|"Property Dualism" based on Wikipedia|
This is the fourth in a planned multi-part posting that includes portions of our email dialog.
Click for Part 1 - His 2008 Paper
Click for Part 2 - Determinism vs Probability
Click for Part 3 - QM and Chess Analogy
Click for Part 5 - Flatland and Higher Dimensions
By the time I wrote my Oct 19th email (excerpted below), I had carefully re-read the remaining sections of Howard's paper.
For Blog readers who have not yet read the original paper (and to remind those who have), and to provide context regarding Howard's personal journey from the "material school" to what is now called "biosemiotics", here is the first part of Section 4 of his paper:
4. Early personal history of the problem
There are more requirements for a polymer sequence to function as a symbol besides energy degeneracy, coding rules, and the ability to fold into a specific catalyst. The entire system must be able to replicate and to persist by heritable variation and natural selection. It was only after studying the nature of hierarchical organization, von Neumann’s logic of self-replication, and the measurement problem that I began to understand the essential semiotic requirement that symbols and codes must be part of a language to allow open-ended evolution. To explain this I need to recount a brief personal history.
The symbol-matter problem first arose in my thinking about the origin of life. I have to agree with Laotsu that symbols emerged from the lawful material universe at the origin of life. From an evolutionary point of view I do not see how one can support the claim that semiotic principles are on the same footing as physical laws. Symbols and life are coextensive concepts and their occurrence in the universe is cosmically very recent and exceedingly sparse, at least for life as we know it.
Before the discoveries of the genetic code and protein synthesis, physicists often viewed life as a basic challenge to natural laws, and many expressed doubt that life is reducible to physical laws. Bohr (1933), Delbrück, and Schrödinger are prominent examples of those whose thoughts on the subject are in the literature (e.g., McKaughan, 2005). Like many other physicists at the time, I was challenged by the central question raised by in Schrödinger’s "What Is Life?” He asks how the gene, “that miniature code,” could reliably control the development of such highly complicated organisms. In the 1960s there were two schools of thought; one school focused on the molecular structure and biochemistry of life, the other school (that should now be recognized as “biosemiotics”) focused on the informational aspects of genetic control (e.g., Beadle, 1963; Kendrew 1968; Stent, 1968; Delbrück, 1970).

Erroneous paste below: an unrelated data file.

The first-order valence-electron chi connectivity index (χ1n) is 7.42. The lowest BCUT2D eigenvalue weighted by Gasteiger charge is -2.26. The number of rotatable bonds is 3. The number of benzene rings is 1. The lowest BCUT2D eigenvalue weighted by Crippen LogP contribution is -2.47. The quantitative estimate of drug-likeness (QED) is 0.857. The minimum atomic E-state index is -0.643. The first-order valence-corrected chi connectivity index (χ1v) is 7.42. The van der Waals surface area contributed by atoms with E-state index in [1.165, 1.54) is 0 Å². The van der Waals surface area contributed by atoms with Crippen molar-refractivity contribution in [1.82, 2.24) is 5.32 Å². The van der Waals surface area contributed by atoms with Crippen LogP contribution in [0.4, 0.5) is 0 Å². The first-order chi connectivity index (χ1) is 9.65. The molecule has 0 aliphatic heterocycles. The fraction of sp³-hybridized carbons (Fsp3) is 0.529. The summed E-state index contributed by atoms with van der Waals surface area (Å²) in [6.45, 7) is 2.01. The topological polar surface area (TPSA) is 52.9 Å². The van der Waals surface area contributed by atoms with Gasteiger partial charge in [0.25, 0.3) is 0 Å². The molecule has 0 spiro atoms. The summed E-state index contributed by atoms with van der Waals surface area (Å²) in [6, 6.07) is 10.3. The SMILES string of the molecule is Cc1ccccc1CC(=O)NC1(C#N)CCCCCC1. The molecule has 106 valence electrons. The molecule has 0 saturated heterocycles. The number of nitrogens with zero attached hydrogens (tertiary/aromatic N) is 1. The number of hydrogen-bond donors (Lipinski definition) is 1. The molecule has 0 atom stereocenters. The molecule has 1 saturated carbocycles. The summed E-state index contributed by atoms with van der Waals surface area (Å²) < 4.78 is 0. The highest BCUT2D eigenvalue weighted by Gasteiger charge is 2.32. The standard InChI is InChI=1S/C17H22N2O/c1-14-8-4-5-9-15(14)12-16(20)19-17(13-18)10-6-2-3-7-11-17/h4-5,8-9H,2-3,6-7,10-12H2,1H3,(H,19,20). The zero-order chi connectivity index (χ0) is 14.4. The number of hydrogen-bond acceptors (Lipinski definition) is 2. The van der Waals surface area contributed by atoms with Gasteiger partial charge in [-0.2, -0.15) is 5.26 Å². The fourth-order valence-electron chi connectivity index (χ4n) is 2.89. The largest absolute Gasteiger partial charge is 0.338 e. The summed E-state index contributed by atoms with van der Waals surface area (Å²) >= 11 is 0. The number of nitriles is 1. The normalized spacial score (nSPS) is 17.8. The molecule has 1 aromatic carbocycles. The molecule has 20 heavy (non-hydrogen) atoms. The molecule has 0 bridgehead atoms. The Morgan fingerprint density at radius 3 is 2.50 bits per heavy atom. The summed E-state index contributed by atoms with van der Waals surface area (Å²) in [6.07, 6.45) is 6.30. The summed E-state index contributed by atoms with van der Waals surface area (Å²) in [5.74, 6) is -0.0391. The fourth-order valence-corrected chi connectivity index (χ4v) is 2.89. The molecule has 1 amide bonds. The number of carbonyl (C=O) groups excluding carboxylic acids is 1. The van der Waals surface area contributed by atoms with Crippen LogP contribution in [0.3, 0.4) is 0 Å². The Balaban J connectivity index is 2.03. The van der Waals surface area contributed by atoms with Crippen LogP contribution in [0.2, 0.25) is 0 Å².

I first belonged to the material school because my physics research was on x-ray microscopic and micro diffraction techniques for studying cell structure. Because the origin of life certainly requires understanding the origin of higher levels of organization, I also began to study hierarchical structures, specifically how new levels of organization are distinguished and whether higher levels of structure were objective, a descriptive convenience, or an epistemic necessity. …
The following excerpts are from an email from Ira Glickstein to Howard Pattee (Oct 19, 12:30 AM) and his reply (Oct 19, 10:58 AM).
NOTE: In his email, Howard includes the following links to Wikipedia that, for some reason, I could not get to be clickable within the quoted excerpts below, so here they are in clickable form: mind-matter problem, information-entropy distinction, and property dualist.
[IRA GLICKSTEIN] Howard, I just completed reading the remaining sections of your paper in detail. Of course I am always impressed by your writing style and calm, non-threatening attitude of presentation. I found it quite satisfying to once again spend time reading and trying to understand your reasoning processes, and I totally respect your valuable contributions to our understanding of hierarchy theory, complexity, the semiotic cut, biosemiotics, semiotic closure, and so on. So, please take the following in a positive sense as I intend it.
[IG] At IBM and Lockheed Martin I conceptualized and designed complex avionics systems and software. On my diagrams, I had a hierarchy of software modules inside a number of physical computers. … Now, if you and I examined an actual aircraft, we would find the avionics as a number of metal boxes, connected by wires. … We would be hard-pressed to find that hierarchy of software modules and systems and subsystems I used to conceptualize and design that avionics system! What happened to my neat and easily conceptualized hierarchy of systems, subsystems, components and modules? It vanished into thin air like your fist when you unclench it to shake hands.
The above reasoning seems to me to support the idea that the actual avionics system is merely "material" and all the "informational" and "hierarchical" stuff is simply the way we humans have come up with to make it more convenient for us to conceptualize, design, and construct a complex system.